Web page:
GOP gubernatorial candidate Kirk Dillard, state senator from Hinsdale, got a boost from prominent civil justice reform advocate Ed Murnane today in Edwardsville.
Murnane, president of the Illinois Civil Justice League, endorsed Dillard, saying he has been the lead sponsor on practically every civil justice reform bill introduced in Illinois during the past 10 years.
"His name should be particularly well-known here in Madison County because he has been instrumental in the positive changes that are taking place," Murnane said.
As governor, Dillard said he would continue to fight for real and meaningful tort reform.
"And let me be clear; if the Democrat-controlled Illinois Supreme Court overturns the latest medical malpractice law, I will stand up with doctors, hospitals, employers, and patients to re-enact a law and I will not stop fighting until we have a fair law that protects both patients and health care providers," Dillard said in a statement.
Other GOP hopefuls say they too would make civil justice reform a priority.
Former Illinois Attorney General Jim Ryan of Elmhurst said he was the one who defended the state's 1995 tort reform law when it was argued before the Illinois Supreme Court.
Ryan ran against Rod Blagojevich for governor in 2002. He served as state attorney general from 1995-2002.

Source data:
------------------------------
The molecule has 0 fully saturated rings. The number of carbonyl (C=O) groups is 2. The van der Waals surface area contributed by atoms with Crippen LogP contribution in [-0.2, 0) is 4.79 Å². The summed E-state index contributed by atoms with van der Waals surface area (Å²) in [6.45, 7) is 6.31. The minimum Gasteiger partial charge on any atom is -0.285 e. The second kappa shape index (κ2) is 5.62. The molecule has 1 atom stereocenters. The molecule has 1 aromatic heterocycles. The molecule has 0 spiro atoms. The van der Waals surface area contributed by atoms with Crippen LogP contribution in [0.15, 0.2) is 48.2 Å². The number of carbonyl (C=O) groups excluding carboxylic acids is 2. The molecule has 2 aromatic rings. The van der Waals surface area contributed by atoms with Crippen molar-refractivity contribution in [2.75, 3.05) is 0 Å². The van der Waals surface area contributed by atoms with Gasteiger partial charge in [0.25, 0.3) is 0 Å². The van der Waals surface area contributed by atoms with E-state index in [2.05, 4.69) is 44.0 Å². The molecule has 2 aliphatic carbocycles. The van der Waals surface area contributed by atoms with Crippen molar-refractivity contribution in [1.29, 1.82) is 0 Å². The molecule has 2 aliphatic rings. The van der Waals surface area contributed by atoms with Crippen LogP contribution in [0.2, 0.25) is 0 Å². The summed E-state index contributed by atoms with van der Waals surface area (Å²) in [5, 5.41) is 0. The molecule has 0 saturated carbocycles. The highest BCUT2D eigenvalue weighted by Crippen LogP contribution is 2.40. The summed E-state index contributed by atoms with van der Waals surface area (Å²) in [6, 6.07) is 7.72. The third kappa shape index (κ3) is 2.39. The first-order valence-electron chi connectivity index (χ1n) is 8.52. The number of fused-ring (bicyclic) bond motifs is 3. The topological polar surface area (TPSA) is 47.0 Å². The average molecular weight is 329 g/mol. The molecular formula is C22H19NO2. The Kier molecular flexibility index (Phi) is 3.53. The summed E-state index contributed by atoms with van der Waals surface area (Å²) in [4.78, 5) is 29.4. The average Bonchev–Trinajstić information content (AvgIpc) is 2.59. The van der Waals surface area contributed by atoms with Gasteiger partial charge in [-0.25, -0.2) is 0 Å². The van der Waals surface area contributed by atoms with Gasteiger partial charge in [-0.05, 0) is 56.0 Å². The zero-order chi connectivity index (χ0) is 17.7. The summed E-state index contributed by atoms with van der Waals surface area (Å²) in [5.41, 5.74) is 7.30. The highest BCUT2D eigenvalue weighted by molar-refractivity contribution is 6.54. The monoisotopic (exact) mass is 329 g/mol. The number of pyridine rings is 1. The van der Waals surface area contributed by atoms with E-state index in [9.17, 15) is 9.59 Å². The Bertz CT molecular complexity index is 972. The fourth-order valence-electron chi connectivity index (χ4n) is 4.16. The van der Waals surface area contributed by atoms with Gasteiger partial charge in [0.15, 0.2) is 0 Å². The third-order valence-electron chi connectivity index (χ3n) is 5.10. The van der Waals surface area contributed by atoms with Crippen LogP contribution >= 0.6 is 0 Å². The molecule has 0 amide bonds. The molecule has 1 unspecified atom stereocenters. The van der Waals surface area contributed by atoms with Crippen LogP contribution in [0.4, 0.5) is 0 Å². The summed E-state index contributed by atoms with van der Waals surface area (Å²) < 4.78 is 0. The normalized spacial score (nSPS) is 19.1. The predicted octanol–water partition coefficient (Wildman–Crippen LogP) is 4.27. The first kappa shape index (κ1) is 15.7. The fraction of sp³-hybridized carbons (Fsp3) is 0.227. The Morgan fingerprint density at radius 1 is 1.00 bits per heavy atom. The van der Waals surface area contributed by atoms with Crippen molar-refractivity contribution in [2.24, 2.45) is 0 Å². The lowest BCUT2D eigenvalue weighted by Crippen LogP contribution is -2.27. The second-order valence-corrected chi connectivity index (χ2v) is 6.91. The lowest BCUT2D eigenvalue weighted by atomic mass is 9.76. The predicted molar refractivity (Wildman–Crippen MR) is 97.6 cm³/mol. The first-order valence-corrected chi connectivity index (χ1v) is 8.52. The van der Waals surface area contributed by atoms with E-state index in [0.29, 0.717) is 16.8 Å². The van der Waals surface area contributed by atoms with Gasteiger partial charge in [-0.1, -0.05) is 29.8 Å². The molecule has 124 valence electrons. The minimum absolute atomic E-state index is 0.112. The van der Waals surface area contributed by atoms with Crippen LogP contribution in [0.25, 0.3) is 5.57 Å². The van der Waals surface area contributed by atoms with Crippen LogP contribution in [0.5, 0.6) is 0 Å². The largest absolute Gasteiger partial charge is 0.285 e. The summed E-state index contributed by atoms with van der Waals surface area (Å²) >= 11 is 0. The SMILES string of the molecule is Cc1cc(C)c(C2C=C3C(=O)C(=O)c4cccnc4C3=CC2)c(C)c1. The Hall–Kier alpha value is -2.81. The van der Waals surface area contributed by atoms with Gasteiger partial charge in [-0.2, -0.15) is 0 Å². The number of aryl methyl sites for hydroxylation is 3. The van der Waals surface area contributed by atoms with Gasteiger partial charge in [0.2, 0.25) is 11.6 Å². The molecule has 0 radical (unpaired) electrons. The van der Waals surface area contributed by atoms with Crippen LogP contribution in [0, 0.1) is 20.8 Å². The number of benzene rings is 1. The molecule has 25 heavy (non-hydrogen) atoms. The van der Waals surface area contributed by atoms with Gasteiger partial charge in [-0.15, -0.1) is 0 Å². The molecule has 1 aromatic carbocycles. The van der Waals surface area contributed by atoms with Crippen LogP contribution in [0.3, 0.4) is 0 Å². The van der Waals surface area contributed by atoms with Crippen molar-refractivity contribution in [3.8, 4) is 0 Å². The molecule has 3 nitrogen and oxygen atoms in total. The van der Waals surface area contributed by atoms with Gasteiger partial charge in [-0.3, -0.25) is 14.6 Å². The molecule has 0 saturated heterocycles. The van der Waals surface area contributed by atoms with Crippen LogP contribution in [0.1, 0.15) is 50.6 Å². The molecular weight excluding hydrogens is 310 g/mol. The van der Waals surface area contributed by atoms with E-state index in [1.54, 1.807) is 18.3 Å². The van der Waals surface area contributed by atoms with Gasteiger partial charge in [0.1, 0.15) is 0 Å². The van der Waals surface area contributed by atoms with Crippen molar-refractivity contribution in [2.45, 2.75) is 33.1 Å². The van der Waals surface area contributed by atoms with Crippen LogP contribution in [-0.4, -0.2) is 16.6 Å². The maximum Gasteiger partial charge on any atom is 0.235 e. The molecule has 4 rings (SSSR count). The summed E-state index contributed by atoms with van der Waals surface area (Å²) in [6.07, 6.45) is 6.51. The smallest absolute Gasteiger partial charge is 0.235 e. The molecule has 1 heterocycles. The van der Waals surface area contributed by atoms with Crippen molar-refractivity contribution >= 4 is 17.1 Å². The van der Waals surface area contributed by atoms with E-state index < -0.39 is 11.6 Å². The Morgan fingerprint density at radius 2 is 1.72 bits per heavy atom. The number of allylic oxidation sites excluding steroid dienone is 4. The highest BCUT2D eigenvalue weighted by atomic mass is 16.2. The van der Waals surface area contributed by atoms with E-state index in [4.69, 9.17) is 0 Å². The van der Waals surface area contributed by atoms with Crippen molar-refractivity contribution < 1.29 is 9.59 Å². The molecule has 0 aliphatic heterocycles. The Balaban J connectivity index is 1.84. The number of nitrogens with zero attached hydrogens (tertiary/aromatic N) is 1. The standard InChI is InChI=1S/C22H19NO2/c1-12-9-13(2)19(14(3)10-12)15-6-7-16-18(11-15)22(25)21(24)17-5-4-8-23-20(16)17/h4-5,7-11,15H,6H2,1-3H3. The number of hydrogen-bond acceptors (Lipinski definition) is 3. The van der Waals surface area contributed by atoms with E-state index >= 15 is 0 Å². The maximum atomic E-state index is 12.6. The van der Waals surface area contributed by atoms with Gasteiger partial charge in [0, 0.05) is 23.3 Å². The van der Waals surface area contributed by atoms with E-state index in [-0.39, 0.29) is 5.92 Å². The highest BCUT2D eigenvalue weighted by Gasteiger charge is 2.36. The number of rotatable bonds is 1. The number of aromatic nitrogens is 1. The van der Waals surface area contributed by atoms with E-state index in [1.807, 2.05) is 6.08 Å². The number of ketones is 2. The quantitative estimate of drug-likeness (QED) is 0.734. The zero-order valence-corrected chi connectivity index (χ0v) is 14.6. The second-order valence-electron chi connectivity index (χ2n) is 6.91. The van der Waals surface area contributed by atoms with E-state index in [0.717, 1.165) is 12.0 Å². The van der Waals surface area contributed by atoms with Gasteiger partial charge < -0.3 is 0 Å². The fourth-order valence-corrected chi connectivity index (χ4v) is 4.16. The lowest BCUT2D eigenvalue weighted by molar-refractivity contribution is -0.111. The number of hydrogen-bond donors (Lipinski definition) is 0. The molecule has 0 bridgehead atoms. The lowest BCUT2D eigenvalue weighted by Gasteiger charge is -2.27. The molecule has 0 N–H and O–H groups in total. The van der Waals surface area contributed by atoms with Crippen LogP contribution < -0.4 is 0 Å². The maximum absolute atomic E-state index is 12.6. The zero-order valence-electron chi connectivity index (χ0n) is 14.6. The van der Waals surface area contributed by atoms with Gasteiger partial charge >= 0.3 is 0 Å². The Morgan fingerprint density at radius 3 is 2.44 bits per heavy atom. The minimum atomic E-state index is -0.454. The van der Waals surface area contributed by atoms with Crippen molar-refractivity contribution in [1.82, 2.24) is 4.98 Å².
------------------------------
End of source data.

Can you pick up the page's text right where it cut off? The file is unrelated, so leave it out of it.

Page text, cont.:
"Unfortunately, the Court struck down those reforms, and our state's lawsuit and jobs climate has suffered as a result," Ryan said. "Not only has it had a devastating impact on our employers, it has forced many health care providers to flee our state and hurt Illinois citizens' access to quality, affordable health care."
As governor, he said he would support "common sense" lawsuit reform and work to protect employers and health care providers from the threat of lawsuit abuse.
"As I've said throughout this campaign, I will sign any bill that helps makes our state more competitive — and veto any bill that makes us less competitive," Ryan said.
Dan Proft of Wheaton said civil justice reform would be a priority, especially if the Illinois Supreme Court strikes down the Medical Malpractice Reform Act of 2005, which caps non-economic damages at $500,000 for doctors and $1 million for hospitals.
Proft is a small business owner.
"The jackpot justice systems in Cook County and the Metro East are driving businesses and health care providers to neighboring states," Proft said. "Parasitic trial lawyers are directly responsible for a worsening quality of life in Illinois, from our declining manufacturing base to our shrinking pool of quality health care providers to our lack of household income growth."
Proft said "he got the message" sent in the election of Lloyd Karmeier to the Illinois Supreme Court in 2004.
"It is one of the reasons I am the only candidate proposing more than just caps on damage awards but actually going to a modified loser pays system to reduce frivolous lawsuits," he said.
Proft said that under his proposal if someone files a complaint that does not survive a summary judgment motion, the plaintiff would be subject to pay the court costs and attorneys' fees for both sides.
"We need to revolutionize our justice system in this state to eliminate the injustices that trial lawyers and their buddies on the bench are inflicting on productive families and businesses in Illinois," he said.
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